Collection of Linux related news hopefully!
Any follower of today's technology magazines will have heard a lot about Open Compute Project (OCP) servers. These are servers stripped down the bare minimum, crammed into a single chassis and managed centrally through software that provides high automation and data centre-scale orchestration.
With the Linux platform, you’ll find applications to meet just about every need to keep track of your finances.
Software vendors and service providers can test their PHP applications on IBM Power8 servers running a ‘turbo charged’ LAMP (Linux + Apache + MySQL + PHP) stack for free until Dec. 10 under a new IBM promotion.
Linux container wrangler Docker rounded out the first day of its DockerCon EU conference on Thursday by unveiling three new services that represent the next steps in Docker's transition from toolset to full-fledged platform.
Imagination Technologies today launched Creator CI20, a new development board that unites a dual-core 1.2 GHz MIPS32 CPU and a full suite of connectivity options into an Internet of Things platform that runs a variety of Linux distributions or Android 4.4 KitKat and retails for $65.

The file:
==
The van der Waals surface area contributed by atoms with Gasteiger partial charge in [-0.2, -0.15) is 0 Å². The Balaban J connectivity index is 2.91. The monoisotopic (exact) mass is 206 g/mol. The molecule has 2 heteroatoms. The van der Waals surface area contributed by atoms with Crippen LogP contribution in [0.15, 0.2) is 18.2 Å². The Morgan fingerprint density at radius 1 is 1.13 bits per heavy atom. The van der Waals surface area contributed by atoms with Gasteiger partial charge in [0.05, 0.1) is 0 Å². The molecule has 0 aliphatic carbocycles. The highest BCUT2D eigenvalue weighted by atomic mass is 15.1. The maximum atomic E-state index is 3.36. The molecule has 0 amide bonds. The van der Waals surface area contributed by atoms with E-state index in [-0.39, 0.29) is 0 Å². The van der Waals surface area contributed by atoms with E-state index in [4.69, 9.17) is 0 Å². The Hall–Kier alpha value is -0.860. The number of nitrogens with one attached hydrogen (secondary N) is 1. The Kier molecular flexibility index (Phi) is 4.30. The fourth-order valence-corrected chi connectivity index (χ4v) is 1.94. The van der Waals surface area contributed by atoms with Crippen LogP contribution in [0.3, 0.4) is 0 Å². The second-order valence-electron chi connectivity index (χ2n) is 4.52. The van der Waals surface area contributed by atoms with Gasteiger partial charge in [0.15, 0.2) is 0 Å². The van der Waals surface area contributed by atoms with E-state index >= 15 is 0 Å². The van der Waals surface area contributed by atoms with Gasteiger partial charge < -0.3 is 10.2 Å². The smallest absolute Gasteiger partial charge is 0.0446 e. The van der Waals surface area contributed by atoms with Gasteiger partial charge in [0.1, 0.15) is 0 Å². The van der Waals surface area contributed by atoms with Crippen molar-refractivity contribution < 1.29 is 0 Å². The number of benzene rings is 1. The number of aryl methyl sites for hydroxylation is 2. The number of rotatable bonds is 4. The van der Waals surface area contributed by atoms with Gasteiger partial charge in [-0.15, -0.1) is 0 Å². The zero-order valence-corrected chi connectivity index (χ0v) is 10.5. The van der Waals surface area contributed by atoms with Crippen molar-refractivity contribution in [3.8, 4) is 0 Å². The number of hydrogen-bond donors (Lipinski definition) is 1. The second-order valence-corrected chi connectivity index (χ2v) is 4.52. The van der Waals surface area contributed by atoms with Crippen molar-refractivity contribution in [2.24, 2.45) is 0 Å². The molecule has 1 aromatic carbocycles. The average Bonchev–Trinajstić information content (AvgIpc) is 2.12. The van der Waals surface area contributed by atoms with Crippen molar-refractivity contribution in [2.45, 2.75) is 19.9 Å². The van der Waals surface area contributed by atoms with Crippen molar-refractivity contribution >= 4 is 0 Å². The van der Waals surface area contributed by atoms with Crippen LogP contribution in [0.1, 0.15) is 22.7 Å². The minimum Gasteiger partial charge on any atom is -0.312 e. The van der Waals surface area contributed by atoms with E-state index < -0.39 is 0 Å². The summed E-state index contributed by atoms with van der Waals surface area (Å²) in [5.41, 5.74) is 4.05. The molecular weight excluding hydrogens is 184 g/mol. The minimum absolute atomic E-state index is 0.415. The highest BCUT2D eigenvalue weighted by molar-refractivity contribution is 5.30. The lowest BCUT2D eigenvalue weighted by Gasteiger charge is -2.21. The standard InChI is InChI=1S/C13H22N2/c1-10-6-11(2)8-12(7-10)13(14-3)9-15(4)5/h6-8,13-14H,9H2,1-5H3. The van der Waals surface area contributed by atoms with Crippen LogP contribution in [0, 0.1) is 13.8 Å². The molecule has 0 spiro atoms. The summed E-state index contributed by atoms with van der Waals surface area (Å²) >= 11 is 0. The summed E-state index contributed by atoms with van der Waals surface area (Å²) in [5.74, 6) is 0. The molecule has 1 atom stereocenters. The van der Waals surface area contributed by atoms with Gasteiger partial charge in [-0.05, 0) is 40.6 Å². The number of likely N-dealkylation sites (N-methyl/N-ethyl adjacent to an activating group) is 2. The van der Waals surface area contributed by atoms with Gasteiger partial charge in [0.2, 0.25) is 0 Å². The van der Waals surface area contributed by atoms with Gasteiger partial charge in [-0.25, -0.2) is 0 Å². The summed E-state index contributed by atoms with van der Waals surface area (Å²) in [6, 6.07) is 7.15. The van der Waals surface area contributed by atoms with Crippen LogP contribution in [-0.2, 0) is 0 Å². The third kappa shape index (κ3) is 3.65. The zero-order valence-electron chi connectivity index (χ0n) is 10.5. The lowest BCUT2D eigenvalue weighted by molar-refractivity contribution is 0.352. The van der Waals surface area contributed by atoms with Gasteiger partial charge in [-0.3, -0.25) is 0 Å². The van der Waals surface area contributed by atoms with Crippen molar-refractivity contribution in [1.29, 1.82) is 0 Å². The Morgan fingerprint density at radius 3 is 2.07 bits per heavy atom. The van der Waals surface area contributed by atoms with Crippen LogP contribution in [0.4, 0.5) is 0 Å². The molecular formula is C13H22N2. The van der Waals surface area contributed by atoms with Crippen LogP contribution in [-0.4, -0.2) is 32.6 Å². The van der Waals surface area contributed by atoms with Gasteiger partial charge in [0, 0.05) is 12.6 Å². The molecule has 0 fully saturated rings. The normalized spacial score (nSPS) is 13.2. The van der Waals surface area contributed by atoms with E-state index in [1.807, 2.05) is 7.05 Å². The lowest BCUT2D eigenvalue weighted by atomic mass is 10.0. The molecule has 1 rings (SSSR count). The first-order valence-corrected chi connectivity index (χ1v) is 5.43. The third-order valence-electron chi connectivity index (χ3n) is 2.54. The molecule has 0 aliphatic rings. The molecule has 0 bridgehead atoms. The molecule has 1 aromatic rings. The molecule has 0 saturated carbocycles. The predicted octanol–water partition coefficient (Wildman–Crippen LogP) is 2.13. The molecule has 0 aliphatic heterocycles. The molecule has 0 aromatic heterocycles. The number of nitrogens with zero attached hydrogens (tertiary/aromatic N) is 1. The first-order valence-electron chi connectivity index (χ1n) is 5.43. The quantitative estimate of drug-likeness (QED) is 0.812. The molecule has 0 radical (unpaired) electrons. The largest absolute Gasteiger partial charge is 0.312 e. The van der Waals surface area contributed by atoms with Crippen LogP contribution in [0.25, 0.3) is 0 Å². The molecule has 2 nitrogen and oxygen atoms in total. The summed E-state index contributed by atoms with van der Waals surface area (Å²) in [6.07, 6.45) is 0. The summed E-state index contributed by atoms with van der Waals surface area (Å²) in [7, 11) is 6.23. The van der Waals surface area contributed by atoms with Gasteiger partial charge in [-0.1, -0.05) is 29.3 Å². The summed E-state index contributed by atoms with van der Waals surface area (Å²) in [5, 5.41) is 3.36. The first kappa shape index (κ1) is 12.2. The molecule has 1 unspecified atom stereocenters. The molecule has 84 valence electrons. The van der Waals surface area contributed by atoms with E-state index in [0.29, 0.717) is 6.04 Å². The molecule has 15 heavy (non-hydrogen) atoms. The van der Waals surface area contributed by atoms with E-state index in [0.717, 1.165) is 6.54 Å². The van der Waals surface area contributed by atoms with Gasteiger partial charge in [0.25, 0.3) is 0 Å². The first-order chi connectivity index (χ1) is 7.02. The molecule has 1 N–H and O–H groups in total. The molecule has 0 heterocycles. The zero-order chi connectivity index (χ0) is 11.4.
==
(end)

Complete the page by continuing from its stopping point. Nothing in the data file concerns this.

Imagination Technologies, the MIPS chipper firm behind PowerVR, has a new hobbyist board. For fifty quid you can do some techie tinkering.
It's clear that Docker is here to stay, but we must temper our enthusiasm with pragmatism and a careful analysis of history. There are many pieces on the chessboard to consider, and each of them has a mind of its own.
VMware has sent version 11 of its Workstation desktop virtualisation product down the slipway.
US bare-metal startup Pluribus Networks is starting to close the kimono somewhat. Not that it's flipping the switch to proprietary hardware, but it is expanding the capabilities for formerly bare-metal switches to make them more enterprise-friendly, by shipping them with its own OS installed.
CoreOS CEO Alex Polvi certainly got the attention of the Docker community on Monday when he announced Rocket, his company's alternative to the Docker container file format and runtime. But just what is Rocket and what does it offer that Docker doesn't?